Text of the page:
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The Girls Next Door: How Serving Coffee and Donuts in World War I Led To Women Gaining the Right to Vote

Our American Stories / Lee Habeeb
The Truth Network Radio
May 22, 2024 3:04 am

The Girls Next Door: How Serving Coffee and Donuts in World War I Led To Women Gaining the Right to Vote

Our American Stories / Lee Habeeb

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May 22, 2024 3:04 am

On this episode of Our American Stories, Kara Dixon Vuic tells this remarkable story of service.

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I'm Katja Adler, host of The Global Story. Over the last 25 years I've covered conflicts in the Middle East, political and economic crises in Europe, drug cartels in Mexico. Now I'm covering the stories behind the news all over the world in conversation with those who break it. Join me Monday to Friday to find out what's happening, why and what it all means. Follow The Global Story from the BBC wherever you listen to podcasts. presented by AT&T.

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Start having the most fun ever at Shumba And we return to our American stories. Up next, a story from Kara Dixon Vueck, a professor of war, conflict and society at Texas Christian University. She's also the author of The Girls Next Door, bringing the home front to the front lines. Let's get into the story.

Take it away, Kara. At a United Service Organization's benefit in October 2008, George W. Bush boldly declared, the moment things began to turn around in Iraq is when the USO deployed Jessica Simpson. When I saw that quote, I thought that's the most ludicrous thing I've ever heard in my life, right? You know, like how in the world could a pop singer have anything to do with military success or anything related to military strategy? And what I found out is that actually a lot of military officials have taken entertainment provided by women very, very seriously. It has a lot to do with soldier morale, the morale of soldiers, sailors, airmen and Marines.

But in other ways, it's less obvious. The military desperately wants women abroad to help sort of policemen's behavior, you know, that they're not running out, you know, getting drunk and acting like crazy people. But they're also worried about keeping soldiers from prostitutes. If you look at medical issues in World War I, short of the flu, the influenza is by far the largest medical issue.

After that, it's venereal disease, which couldn't be treated yet with a quick shot of penicillin. And so it really did cost the military man hours and was a very serious concern. And so what does Jessica Simpson or what does Emma Young Dixon in World War I or what do any of these women with the Salvation Army or the YMCA, what do they have to do with the war?

The thought was if we send women abroad, if they can interact with our doughboys in France, that that will remind the men of their mothers, their sisters, their sweethearts, their girlfriends at home, and that will inspire them to walk the straight and narrow. After the Civil War ended, the military itself reduced in size and primarily is stationed in places like what they would have called the frontier, right? Stationed in the West, these are the years of wars with Native Americans. They're far and away from the American public's mind, from their eye. They're not stationed in cities on the East Coast, right?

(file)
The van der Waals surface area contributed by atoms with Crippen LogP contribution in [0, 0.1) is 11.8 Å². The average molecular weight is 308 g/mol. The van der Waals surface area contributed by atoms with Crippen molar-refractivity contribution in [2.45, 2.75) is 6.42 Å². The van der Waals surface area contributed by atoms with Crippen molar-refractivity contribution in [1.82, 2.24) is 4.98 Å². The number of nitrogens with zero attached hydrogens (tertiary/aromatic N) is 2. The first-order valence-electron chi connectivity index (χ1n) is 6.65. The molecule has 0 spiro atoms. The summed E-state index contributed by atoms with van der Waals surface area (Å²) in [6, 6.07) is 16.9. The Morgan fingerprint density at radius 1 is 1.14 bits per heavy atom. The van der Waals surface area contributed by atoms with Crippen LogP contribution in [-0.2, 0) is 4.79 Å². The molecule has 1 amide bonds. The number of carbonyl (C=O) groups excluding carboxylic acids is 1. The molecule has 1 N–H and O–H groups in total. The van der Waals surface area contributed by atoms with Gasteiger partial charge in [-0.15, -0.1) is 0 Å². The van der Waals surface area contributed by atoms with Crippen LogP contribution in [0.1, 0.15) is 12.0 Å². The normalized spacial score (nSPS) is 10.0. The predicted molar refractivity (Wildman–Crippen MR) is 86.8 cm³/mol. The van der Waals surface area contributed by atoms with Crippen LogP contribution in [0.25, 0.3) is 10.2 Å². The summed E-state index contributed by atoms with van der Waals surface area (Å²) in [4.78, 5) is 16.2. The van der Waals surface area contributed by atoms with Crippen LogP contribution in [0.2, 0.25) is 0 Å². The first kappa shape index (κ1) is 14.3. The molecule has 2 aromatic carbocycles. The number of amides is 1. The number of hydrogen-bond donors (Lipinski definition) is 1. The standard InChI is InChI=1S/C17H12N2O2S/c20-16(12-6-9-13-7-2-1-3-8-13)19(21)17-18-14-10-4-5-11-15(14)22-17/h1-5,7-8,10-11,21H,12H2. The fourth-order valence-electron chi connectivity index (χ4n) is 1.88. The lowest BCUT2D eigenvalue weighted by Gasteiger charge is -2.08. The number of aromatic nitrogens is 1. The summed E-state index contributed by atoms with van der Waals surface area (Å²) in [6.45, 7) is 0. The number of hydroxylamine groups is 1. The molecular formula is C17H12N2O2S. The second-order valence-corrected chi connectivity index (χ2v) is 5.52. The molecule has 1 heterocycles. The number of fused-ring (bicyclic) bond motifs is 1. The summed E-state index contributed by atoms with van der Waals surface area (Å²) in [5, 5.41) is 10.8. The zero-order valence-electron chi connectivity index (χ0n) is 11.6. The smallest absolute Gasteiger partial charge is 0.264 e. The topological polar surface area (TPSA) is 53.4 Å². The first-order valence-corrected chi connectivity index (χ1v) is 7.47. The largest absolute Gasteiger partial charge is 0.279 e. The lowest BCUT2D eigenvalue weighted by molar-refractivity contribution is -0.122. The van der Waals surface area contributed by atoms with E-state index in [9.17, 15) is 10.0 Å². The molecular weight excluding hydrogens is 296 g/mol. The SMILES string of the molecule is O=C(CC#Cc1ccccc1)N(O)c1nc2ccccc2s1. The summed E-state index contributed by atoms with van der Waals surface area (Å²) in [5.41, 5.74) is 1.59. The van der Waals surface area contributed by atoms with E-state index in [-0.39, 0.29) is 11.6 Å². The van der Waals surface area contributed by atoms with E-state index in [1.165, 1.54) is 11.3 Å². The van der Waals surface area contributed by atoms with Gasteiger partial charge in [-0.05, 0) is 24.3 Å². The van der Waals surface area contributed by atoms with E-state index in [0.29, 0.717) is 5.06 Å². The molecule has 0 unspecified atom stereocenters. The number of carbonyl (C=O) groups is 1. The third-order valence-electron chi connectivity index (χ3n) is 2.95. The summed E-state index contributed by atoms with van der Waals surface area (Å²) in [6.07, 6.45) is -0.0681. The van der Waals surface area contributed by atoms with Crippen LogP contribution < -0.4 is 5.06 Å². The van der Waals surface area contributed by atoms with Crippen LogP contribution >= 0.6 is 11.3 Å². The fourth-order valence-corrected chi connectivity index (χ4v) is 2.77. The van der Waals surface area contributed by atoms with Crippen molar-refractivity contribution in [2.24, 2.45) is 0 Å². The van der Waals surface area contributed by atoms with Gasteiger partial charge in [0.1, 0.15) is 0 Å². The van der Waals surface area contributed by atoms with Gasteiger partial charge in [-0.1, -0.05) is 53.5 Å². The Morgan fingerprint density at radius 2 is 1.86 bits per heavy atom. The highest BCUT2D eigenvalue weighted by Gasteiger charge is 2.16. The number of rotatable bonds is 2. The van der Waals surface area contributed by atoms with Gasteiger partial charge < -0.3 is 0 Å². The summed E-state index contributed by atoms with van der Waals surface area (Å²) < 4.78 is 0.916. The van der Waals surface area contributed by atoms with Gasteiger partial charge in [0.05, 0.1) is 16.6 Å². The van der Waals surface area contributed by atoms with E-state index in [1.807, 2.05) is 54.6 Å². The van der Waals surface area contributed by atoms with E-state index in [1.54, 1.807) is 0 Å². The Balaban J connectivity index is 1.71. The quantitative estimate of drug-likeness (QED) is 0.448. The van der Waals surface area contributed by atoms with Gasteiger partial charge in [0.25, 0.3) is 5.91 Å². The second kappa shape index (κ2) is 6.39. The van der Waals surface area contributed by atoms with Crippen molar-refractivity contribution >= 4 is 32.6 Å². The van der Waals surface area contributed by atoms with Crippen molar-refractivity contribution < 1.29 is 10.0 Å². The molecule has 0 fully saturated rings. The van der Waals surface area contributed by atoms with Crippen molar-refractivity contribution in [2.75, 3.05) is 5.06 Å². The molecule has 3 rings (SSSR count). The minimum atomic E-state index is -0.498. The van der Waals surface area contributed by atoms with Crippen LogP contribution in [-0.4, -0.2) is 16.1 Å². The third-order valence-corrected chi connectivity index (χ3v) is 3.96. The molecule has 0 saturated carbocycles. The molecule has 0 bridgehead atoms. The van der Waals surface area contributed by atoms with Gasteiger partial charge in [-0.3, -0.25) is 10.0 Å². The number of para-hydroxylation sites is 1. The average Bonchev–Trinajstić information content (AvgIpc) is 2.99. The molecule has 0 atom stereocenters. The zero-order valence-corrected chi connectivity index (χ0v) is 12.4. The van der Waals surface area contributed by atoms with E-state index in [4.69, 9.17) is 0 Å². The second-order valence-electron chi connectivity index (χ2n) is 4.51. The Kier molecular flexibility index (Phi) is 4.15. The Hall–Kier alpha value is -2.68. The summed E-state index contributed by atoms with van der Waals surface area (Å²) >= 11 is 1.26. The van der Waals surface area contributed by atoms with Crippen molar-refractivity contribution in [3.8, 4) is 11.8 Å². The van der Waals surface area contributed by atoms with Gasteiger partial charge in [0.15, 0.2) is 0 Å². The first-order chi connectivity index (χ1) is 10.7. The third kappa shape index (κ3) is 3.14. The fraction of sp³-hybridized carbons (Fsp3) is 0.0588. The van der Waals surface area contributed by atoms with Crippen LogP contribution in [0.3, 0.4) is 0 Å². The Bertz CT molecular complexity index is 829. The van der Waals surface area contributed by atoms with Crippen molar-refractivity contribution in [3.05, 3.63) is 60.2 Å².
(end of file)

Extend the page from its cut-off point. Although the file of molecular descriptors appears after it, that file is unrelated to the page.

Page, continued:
They're far away. And most Americans thought that enlisted soldiers, not necessarily officers, but enlisted men in particular, that those are kind of hard scrabble men, right? They do dirty work on the nation's behalf.

It's a hard life out there. If they got into a bit of trouble or they caused a ruckus, you know, as long as it didn't become a major issue beyond the fort or beyond the post, they were willing to sort of ignore it. They deserve to have a little bit of fun every now and then. And what I think really changed Americans' attitudes was conscription. Before conscription, it might be a problem out in the forts in the West, but those are somebody else's kids. That's somebody else's son.

That's somebody else's problem. When conscription came in, all of a sudden now this is your problem, right? Your son might be drafted, might possibly even be sent to France where, as everybody knew in World War I, that's just the center of world debauchery. And so all of a sudden now what happens in a military training camp is everybody's problem. So once the Americans enter World War I, you have an organization called the Commission on Training Camp Activities that forms and offers to help the military in home front training camps. They're doing things like sponsoring dances or sponsoring events where the soldiers can meet sort of respectable girls in a chaperoned environment. They're basically trying to provide all kinds of activities for these men to do to keep them out of trouble.

The problem for the American Expeditionary Force, sort of going abroad, is who is going to do this kind of work in France? This is sort of the quintessential era of organizations. People really belong to clubs that fit their values, and for the YMCA, it wasn't a gym. It was an organization that was trying to spread its religious values in the country. The same for the Salvation Army.

It was a religious organization. The Salvation Army in particular was working in urban areas, really trying to deal with issues of poverty and those kinds of things. And when the war came, these organizations see an opportunity to really have a sort of personal impact or personal relationship with these soldiers who are abroad.

Short of the Spanish-American War, this is the first time that's really happening on a massive scale. It is a big deal to Americans that we are sending boys, and of course there are always boys in the language, we're sending boys to France. We're sending them over here.

They're going to have this horrible experience, and we need to help mitigate that in some way. And so the YMCA in particular talks about sending home to the soldiers, right? We're going to create a home away from home.

We're going to send home with your boys. And so sending home meant creating these sort of clubs, these canteens, these physical spaces where, you know, doughboys could come, they could get a cup of hot coffee, they could get a doughnut, there might be a piano somebody's playing. It's just a space where they can get away from it a little bit.